What's New

Zack Hutchins
Director of Communications

June 21, 2007

Adams: Crackdown on pharmaceutical 'gifts' unhealthy for care, economy

Proposals in Albany aimed at cracking down on pharmaceutical companies' “gifts” to doctors would undermine the quality of health care and damage the state's economy, Business Council President and CEO Kenneth Adams wrote in an op-ed for the Rochester Democrat & Chronicle.

The op-ed is available online at www.democratandchronicle.com/apps/pbcs.dll/section?Category=OPINION.

“The AARP claims drug companies are showering doctors with gifts, dinners, and trips to get them to prescribe expensive name-brand drugs,” Adams wrote. “The insinuation is that doctors would prescribe less expensive generic drugs more often, if not for favors from the drug companies.”

Pharmaceutical companies provide doctors with educational materials offering scientific details about the advantages of (and, where needed, the cautions about) the latest drugs, Adams wrote.

“They deliver this through in-person visits, seminars and other outreach events where doctors can hear from, and question, experts in the field," Adams wrote. "Better health care for all depends upon doctors having access to this kind of information.”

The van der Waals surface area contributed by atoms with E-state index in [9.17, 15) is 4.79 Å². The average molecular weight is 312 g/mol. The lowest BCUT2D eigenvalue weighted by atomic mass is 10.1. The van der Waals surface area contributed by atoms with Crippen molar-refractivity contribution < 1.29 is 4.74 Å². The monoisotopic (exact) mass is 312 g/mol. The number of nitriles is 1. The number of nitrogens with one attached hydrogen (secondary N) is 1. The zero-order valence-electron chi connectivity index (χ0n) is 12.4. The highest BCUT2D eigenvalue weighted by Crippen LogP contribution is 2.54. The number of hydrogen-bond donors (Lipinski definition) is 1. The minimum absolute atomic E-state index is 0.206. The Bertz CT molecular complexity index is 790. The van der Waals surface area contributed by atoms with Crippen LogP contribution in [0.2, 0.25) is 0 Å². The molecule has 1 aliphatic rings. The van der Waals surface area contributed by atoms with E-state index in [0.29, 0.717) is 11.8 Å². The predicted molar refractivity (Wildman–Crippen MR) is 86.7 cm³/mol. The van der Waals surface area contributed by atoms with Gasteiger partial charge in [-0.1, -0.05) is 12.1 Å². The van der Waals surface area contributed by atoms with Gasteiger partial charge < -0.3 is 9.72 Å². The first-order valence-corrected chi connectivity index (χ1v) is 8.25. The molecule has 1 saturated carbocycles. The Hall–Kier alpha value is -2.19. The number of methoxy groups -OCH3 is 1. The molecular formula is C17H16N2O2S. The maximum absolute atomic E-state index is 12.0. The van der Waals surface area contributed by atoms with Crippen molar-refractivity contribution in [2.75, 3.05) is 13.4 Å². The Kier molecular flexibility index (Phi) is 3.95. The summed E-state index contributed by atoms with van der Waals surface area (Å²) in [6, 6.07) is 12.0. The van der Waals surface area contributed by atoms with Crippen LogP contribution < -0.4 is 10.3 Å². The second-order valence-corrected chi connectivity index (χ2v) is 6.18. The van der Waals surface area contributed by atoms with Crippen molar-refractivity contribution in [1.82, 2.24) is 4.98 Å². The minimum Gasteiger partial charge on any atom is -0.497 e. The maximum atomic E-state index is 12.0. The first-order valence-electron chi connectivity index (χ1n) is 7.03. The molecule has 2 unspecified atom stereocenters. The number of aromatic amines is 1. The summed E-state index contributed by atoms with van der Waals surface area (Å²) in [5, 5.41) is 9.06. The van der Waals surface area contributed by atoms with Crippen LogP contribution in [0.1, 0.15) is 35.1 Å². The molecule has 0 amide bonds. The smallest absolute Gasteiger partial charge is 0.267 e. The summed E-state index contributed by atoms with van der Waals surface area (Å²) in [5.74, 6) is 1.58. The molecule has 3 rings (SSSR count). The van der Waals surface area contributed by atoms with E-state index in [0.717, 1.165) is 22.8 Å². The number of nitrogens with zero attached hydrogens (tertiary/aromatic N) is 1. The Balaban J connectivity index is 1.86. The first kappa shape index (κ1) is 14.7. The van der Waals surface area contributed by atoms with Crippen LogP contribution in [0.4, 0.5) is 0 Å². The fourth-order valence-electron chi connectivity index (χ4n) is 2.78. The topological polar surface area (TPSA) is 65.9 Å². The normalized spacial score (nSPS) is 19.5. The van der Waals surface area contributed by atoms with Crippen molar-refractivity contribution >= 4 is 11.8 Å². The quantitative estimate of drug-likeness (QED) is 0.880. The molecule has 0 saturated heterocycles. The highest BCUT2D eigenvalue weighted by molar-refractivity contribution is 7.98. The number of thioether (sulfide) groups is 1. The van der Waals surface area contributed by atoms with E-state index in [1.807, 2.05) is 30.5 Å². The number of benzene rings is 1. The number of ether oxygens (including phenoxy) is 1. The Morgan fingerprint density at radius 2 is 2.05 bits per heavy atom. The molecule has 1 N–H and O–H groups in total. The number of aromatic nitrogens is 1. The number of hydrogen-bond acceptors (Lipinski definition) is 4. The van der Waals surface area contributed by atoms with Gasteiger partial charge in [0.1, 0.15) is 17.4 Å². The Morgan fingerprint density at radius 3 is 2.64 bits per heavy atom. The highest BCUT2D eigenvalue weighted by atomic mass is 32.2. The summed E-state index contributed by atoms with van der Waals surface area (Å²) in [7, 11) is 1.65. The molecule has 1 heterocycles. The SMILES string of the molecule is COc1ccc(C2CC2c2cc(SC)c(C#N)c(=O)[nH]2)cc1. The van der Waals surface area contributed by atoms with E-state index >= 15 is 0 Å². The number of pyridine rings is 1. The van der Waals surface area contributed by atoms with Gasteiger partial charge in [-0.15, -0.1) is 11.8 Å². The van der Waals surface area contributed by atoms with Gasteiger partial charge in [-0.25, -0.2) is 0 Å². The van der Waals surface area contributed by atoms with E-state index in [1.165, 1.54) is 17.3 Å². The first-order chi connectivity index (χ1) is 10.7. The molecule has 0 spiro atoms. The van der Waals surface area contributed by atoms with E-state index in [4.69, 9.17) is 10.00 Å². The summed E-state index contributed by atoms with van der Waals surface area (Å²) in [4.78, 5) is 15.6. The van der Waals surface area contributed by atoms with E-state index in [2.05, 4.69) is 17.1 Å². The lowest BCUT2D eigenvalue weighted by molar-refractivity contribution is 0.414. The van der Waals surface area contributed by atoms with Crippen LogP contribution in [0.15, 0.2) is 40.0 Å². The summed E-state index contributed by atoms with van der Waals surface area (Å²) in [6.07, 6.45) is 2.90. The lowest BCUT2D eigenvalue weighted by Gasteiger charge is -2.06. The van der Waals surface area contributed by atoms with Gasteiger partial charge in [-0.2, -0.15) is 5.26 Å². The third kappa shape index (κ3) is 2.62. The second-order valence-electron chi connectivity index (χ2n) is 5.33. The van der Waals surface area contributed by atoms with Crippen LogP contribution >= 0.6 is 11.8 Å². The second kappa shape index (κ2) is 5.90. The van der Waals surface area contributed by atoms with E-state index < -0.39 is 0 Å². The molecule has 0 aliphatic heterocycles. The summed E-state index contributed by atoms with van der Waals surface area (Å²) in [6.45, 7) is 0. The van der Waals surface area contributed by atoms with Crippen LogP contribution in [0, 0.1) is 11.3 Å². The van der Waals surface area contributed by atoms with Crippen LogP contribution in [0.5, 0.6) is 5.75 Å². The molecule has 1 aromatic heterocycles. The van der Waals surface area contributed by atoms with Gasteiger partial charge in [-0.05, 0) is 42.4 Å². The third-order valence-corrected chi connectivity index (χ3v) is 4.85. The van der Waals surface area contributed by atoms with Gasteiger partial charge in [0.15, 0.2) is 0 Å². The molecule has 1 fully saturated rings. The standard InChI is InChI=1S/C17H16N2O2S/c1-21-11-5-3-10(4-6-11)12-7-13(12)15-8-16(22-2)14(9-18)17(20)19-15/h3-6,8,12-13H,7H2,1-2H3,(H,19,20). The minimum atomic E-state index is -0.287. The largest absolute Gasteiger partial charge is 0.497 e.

“Of course the pharmaceutical companies want to sell their drugs,” Adams wrote. “But that's a good thing. Pharmaceutical research and development are good for New York's economy, and for our state's growing biotech sector — especially in the Rochester area. It's exactly the kind of high-tech, high-wage and growing industry upstate needs.”

More to the point, if the pharmaceutical companies can't sell their newest drugs, they'd never be able to develop them in the first place, Adams wrote. “How else could they afford the staggering cost — an average of $800 million — of discovering new drugs and bringing them to market?”

And while generic medications have their place in the marketplace, they are yesterday's brand name drugs. “They wouldn't exist if the companies that developed them couldn't price them initially in a way that recovered their costs,” Adams wrote.

“Better drugs mean better health care for all of us,” Adams wrote. “Let's encourage their development — not stop it.”